4. […] Tsudohnimh wrote an interesting post today onWhy Twitter will Outlast <b>Facebook</b>. | KnowtheNetwork.comHere’s a quick excerpt […]

  5. dj adelaide says:

    definitely, simplicity and integration are what i like about twitter and why i keep using it, facebook i only use to connect to friends but friends are not necessarily the most interesting / forward thinking / tech savvy people, the most interesting people at the moment are the ones who are actively using twitter imho

  6. dj adelaide says:

    definitely, simplicity and integration are what i like about twitter and why i keep using it, facebook i only use to connect to friends but friends are not necessarily the most interesting / forward thinking / tech savvy people, the most interesting people at the moment are the ones who are actively using twitter imho

  7. Mark Essel says:

    Great post Keith, totally agree with many of your points with one addition.

    The aces up Facebook's sleeve are:
    1) Wide spread appeal, almost everyone has a facebook account now and it's catching on globally
    2) They picked up the brilliant Friendfeed team which was like twitter on steroids (twitter's api is a little simpler than ff api v2)

    Heck even I got inspired to start developing a twitter app, and my cofounder Tyler's done the lion share of that development (we're branching to Facebook statuses as well). Check Victus Media if you're curious of what we're hacking about.

  8. Keith says:

    I agree the appeal of Facebook is great than Twitter but I think FB will be a victim of its own vision.

    Facebook wants to be everything Google, Twitter, Friends & Family, Business platform. Facebook excels and connecting friends and family but it can't be all thing to all people. Too ambitious and doomed.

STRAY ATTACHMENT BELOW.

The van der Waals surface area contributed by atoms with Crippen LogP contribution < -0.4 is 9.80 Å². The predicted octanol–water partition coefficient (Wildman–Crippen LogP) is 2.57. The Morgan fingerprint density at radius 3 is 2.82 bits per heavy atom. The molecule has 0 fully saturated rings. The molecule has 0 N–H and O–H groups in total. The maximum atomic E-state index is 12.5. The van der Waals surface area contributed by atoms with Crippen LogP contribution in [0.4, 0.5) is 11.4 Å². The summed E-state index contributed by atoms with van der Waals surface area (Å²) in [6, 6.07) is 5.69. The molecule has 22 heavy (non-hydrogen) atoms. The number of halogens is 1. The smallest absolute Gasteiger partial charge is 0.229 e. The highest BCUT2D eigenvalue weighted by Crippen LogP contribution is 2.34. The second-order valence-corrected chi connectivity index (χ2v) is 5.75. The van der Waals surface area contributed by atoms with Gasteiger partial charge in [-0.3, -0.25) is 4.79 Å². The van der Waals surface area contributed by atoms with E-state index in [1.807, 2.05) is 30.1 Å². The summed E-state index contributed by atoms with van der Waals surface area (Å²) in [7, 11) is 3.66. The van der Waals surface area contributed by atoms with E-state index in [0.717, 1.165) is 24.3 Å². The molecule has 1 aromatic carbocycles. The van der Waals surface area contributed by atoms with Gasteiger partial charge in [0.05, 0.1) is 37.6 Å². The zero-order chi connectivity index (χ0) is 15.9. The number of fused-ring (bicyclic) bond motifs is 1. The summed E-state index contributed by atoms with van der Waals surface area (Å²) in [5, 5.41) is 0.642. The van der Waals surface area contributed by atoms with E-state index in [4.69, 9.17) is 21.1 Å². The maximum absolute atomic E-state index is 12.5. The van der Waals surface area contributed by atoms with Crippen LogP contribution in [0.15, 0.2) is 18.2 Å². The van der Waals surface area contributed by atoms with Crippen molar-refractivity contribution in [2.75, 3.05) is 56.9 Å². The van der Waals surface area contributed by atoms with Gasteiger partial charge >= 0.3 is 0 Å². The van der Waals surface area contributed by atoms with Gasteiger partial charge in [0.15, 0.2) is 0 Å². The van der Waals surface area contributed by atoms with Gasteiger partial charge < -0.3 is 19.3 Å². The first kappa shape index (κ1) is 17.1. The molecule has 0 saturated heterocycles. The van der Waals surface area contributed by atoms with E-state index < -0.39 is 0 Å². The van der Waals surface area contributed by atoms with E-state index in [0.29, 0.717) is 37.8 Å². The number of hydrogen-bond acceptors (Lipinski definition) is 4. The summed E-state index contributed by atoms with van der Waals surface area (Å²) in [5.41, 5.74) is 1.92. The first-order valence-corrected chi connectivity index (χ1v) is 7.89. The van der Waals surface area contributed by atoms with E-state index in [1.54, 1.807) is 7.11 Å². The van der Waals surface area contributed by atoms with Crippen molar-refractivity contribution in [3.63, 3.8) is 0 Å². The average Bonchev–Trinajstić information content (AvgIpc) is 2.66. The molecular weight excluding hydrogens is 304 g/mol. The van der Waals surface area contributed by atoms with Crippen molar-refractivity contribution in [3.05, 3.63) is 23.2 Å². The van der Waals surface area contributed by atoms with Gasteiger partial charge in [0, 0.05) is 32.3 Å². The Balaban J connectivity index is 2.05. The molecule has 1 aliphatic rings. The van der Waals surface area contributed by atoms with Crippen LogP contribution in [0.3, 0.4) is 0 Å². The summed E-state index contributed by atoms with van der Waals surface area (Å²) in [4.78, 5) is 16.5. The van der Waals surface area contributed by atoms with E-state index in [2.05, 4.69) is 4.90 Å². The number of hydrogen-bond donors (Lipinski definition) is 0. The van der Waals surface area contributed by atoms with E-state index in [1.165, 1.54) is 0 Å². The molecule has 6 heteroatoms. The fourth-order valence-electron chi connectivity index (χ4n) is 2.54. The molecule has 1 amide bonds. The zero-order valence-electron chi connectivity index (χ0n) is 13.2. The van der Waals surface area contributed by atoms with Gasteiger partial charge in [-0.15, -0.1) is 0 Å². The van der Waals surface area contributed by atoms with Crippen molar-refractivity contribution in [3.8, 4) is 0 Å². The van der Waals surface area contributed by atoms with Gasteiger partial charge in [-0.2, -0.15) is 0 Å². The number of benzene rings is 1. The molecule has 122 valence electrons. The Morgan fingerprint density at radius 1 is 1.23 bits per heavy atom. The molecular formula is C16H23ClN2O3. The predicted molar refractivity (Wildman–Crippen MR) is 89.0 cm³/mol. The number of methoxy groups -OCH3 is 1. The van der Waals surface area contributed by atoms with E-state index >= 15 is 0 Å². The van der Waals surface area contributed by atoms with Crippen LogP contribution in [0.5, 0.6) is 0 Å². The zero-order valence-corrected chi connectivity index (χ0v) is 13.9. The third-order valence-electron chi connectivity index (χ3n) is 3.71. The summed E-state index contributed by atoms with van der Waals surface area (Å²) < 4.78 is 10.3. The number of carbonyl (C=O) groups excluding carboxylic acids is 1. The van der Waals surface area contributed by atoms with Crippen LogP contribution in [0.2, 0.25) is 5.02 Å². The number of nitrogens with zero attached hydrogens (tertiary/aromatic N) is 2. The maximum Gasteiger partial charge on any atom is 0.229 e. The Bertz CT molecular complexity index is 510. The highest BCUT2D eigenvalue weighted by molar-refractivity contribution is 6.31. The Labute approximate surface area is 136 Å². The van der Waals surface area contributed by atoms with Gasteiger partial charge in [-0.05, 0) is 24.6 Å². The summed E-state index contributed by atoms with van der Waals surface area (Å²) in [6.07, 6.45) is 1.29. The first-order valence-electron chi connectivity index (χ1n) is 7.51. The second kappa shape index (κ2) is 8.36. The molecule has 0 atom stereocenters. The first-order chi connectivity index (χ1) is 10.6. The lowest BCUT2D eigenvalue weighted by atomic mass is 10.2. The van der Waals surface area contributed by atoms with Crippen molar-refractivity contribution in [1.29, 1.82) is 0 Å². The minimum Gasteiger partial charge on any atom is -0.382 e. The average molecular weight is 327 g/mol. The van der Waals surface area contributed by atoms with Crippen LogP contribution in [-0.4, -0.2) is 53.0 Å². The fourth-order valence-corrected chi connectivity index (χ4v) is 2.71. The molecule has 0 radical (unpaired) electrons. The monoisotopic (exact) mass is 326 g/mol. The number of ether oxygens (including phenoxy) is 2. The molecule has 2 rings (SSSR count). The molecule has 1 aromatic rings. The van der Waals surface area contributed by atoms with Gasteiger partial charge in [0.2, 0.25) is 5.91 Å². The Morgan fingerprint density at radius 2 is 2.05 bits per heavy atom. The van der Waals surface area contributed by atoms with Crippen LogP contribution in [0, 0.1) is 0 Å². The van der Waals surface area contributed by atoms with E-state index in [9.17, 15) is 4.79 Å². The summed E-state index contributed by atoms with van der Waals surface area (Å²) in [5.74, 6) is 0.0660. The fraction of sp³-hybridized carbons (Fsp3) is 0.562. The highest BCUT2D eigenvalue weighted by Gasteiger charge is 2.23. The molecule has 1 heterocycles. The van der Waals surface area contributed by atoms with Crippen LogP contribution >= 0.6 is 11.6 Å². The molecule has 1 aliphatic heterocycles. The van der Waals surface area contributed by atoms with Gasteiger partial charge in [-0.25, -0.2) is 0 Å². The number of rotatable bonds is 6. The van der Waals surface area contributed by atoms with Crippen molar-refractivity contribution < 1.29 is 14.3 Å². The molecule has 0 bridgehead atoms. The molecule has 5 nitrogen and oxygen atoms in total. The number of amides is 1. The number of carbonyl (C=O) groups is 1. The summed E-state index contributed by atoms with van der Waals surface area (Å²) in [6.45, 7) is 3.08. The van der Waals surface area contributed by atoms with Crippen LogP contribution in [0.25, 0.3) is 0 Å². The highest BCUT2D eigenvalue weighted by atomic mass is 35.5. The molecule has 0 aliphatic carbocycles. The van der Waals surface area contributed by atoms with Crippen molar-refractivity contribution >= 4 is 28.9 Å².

I think in the end Twitter in some from will outlast FBs popularity.

  9. Luke Irvin says:

    I think if Facebook tweaks up what they have now, they will dominate. Honestly, I think they will dominate. Facebook is much more open than Twitter. You have Fan Pages, that are now customizable and have even more power when you reach 10,000 fans. Also, Facebook Connect was a brilliant move to make. Twitter is very powerful and has a better search engine, but is only limited to 140 characters.

    Every social media user will find the platform that fits them better, but it's all going to come down to how well you listen, and where you are listening.

  10. Keith says:

    I think Facebook is poised to be more dominant but I don't think they are
    more open. I think they are pursuing export options like FB connect but its
    a one way street. I also agree that Facebook Pages holds amazing potential
    of business but I just don't think that most FB users will be thrilled when
    their stream is dominated by business verses friends and family.

    Your last comment is very accurate. Thanks for taking the time to read and
    for leaving a comment. I appreciate it.

  11. While I agree that Twitter has tons of integrations, I greatly preferred FriendFeed's style and simplicity of sharing and aggregating from all of your other online services. It's too bad that they have pretty much just withered.

  12. While I agree that Twitter has tons of integrations, I greatly preferred FriendFeed's style and simplicity of sharing and aggregating from all of your other online services. It's too bad that they have pretty much just withered.